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I was trying to grasp the malloc function in C, and I wrote the following code:

int i;

int *arr = (int*)malloc(5*sizeof(int)); 

if(arr==NULL){

  printf("Failed to allocate memory for arr...\n");
  exit(1);

}

I thought this meant that only 5 elements could be added to the array. To test out if that was true, I added the following code:

arr[0] = 1;
arr[1] = 2;
arr[2] = 3;
arr[3] = 4;
arr[4] = 5;
arr[5] = 6;
arr[6] = 7;
arr[7] = 8;
arr[8] = 9;

for(i=0;i<9;i++){

    printf("%d\n",arr[i]);

}

Surprisingly, that code compiled and ran perfectly. How was that possible?

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Once you've figured this out for yourself(based on the answers folks have given or otherwise), have a look at buffer overruns. Kind of relevant and interesting. –  decimus phostle Jul 18 '12 at 23:06

4 Answers 4

up vote 9 down vote accepted

C doesn't enforce any array bounds checking, so while you requested space for 5 integers, you used more.

In fact you overwrote 4 memory locations that really weren't set aside for your specific purpose. Your program went past the area in memory that was set aside for your array, and started to store values in memory outside the allocated region.

The fact that this "worked" is just pure luck and not something to be dependent on. It may work the next 100 times, or it may fail the next time you try it, with most likely a "segmentation fault" message.

Defensive programming, like you did by sensibly checking the return value of malloc, being mindful that you are responsible for bounds checking, compiling code with high warning levels enabled, etc are some of your best defenses to guard against these sort of errors. Other tools, such as valgrind, lint type checkers can also help, but at the end it's up to you.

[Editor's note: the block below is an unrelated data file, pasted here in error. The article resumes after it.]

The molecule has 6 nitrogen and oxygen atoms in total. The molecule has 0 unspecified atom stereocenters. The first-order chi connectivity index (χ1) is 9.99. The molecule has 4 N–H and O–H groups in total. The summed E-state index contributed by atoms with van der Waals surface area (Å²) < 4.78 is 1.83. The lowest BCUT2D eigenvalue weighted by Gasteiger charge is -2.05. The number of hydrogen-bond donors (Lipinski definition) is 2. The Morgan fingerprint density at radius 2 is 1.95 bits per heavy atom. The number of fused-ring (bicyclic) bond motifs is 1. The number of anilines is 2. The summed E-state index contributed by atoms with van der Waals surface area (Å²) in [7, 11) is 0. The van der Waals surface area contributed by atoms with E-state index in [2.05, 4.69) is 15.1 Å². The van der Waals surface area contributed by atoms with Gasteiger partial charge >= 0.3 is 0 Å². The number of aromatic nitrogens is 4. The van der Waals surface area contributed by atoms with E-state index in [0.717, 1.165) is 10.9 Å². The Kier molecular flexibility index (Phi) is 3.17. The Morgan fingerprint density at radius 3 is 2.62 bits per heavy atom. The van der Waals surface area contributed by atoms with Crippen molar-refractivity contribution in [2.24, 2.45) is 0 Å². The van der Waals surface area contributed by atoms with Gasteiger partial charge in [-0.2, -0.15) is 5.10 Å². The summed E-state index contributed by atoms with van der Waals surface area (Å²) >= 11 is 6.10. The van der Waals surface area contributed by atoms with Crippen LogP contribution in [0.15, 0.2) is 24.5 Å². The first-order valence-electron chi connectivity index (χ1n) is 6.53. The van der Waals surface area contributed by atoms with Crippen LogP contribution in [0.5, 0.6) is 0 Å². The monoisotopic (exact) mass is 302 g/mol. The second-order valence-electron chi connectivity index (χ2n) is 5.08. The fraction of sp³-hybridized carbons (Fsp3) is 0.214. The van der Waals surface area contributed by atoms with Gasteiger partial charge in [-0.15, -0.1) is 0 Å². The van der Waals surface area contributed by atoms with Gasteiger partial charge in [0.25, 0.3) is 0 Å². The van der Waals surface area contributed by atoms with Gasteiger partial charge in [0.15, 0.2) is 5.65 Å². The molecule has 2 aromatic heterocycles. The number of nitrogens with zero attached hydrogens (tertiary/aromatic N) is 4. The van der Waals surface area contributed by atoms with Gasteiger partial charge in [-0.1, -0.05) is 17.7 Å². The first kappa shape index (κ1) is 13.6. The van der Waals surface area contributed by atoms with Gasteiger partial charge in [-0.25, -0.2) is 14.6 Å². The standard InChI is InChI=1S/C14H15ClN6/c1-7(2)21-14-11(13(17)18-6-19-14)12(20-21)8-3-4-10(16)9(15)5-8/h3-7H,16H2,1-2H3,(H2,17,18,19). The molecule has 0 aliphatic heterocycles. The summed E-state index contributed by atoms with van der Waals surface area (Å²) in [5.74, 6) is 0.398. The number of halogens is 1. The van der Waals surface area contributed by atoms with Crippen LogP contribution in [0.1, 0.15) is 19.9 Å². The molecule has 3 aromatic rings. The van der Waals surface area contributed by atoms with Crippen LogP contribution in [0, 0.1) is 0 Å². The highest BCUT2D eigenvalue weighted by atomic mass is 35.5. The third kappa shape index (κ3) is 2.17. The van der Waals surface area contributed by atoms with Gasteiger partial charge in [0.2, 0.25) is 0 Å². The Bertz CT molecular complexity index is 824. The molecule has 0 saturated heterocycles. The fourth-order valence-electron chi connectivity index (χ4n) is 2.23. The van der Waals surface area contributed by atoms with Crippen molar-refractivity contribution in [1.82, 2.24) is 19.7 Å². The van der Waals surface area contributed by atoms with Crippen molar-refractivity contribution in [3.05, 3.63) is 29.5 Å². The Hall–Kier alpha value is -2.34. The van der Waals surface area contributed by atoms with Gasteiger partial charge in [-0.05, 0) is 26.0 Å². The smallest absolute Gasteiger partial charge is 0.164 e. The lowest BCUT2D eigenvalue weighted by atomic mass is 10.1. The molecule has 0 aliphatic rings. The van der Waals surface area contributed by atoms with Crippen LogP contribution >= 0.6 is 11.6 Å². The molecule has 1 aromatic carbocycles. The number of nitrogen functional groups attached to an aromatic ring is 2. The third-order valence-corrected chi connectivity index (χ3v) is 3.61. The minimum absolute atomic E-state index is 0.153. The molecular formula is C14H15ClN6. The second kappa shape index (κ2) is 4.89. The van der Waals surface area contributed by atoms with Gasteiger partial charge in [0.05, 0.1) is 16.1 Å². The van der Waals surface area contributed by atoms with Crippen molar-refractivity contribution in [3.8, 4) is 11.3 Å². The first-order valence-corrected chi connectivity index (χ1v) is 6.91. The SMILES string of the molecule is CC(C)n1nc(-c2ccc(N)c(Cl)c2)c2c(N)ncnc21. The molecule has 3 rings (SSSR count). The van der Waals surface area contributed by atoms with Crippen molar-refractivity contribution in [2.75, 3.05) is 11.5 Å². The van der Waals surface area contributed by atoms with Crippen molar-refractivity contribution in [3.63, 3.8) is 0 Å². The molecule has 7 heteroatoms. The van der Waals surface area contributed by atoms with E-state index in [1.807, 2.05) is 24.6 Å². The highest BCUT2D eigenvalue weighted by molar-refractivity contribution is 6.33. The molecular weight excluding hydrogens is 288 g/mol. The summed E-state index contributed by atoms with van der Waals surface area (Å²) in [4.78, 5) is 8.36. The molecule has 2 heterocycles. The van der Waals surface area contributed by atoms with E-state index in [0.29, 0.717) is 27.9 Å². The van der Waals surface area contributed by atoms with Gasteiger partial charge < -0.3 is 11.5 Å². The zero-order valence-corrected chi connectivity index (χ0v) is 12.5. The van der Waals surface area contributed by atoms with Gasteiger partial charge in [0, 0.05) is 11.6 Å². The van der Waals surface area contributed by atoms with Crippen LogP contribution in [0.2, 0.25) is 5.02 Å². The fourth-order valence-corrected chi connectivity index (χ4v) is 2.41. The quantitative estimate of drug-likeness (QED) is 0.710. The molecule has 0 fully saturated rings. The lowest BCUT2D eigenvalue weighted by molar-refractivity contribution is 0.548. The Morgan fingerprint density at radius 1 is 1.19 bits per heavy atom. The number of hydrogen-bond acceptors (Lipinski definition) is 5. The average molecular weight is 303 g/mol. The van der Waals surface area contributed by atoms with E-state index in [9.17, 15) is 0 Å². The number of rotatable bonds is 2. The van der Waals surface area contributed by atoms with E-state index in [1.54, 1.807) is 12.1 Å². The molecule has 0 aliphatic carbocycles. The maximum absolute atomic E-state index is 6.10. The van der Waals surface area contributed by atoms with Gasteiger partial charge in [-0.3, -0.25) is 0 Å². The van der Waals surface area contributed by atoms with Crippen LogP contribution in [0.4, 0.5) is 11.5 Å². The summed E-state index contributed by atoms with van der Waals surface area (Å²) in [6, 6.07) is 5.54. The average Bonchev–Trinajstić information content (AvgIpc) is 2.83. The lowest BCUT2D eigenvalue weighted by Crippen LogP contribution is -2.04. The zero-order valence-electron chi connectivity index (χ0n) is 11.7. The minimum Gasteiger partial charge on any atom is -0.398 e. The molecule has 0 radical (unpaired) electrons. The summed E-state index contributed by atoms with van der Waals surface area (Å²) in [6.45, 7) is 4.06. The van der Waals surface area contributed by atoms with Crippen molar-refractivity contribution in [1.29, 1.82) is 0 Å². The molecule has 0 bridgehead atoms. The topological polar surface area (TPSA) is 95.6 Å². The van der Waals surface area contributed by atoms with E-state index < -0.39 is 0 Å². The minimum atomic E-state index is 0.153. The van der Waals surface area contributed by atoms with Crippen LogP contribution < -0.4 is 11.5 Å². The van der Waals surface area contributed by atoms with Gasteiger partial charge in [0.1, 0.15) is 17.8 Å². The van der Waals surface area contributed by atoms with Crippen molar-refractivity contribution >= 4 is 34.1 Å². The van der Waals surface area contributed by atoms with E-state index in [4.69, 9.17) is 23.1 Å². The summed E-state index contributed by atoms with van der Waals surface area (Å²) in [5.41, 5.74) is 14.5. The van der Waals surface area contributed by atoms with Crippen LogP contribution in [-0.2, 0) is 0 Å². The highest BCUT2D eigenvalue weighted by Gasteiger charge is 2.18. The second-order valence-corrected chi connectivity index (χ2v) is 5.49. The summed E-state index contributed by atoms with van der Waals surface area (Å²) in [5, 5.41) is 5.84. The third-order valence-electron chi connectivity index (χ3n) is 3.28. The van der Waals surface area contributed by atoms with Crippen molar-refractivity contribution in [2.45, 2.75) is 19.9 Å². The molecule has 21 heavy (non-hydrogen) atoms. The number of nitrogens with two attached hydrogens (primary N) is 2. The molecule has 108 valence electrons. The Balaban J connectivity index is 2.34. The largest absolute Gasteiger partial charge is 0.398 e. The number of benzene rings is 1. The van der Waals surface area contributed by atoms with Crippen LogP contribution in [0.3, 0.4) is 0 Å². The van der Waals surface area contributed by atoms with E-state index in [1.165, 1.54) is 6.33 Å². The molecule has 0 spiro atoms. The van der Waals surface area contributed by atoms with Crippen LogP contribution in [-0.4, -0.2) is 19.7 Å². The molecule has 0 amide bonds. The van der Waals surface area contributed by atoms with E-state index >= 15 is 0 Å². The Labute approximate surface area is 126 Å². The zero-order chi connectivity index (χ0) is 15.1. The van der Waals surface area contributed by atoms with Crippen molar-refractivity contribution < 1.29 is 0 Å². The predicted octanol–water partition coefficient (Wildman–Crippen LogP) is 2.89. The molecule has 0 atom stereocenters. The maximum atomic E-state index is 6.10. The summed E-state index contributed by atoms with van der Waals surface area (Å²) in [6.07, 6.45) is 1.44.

One of C's greatest strengths, its freedom to do all sorts of things, low and high-level, is also one of its greatest weaknesses IMO. If Java is a Volvo, C is perhaps more like a Ferrari with spotty breaks at times :)

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1  
Malloc allocates a chunk of memory which will be at least the size requested. It could be larger, depending on the malloc implementation. It does not clear the memory to zeros. You can access memory off the end of your array, and you can access memory off the end of the allocated chunk. You will get random "garbage". –  webjprgm Jul 18 '12 at 22:51
1  
@webjprgm Never actually thought about malloc/calloc allocating more memory than requested .. for "zeroing" out memory calloc would be appropriate. –  Levon Jul 18 '12 at 22:54
    
Also note that if you continue the for loop indefinitely, it will likely cause a segfault when you reach the end of the allocated pages for your program. –  webjprgm Jul 18 '12 at 22:57
1  
Also, "that really weren't for you to use" isn't exactly true. Every memory address is for you to use as every process has its own virtual memory. You can't overwrite data from another program by accident as you don't have access to it. However, once you actually try to access the address at runtime and if there is no physical memory mapped to it, it'll result in a seg fault. –  Femaref Jul 18 '12 at 22:58
    
@Femaref I see your point .. perhaps instead of "for you to use", "allocated for the particular purpose" would be a better phrase here, though I think conceptually the wording is clear. –  Levon Jul 18 '12 at 23:00

How was that possible?

You're writing past the end of the array. This doesn't cause the program to crash (immediately) as there is no bounds checking in C, though, if you write far enough, it will eventually cause a fault. At times you may be able to write hundreds of int values, and other times you may not be able to write any extra.

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Memory in your computer is basically laid out sequentially. You asked malloc to give you a small piece of that memory -- enough for 5 ints. There's definitely more memory available in your computer than it takes to allocate an array of length 5. so if you write to or read from arr[8], you're writing somewhere else in memory.

Usually, modern computers have so much memory that you're probably writing somewhere that isn't in use. But occasionally, you'll accidentally overwrite some other malloc'd data.

Note that sometimes your program will crash (as you expected). This is because you might try to write so far outside your allocated memory, that the address isn't valid any more. Your OS usually catches that and crashes your program for you.

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C does not do bounds checking.

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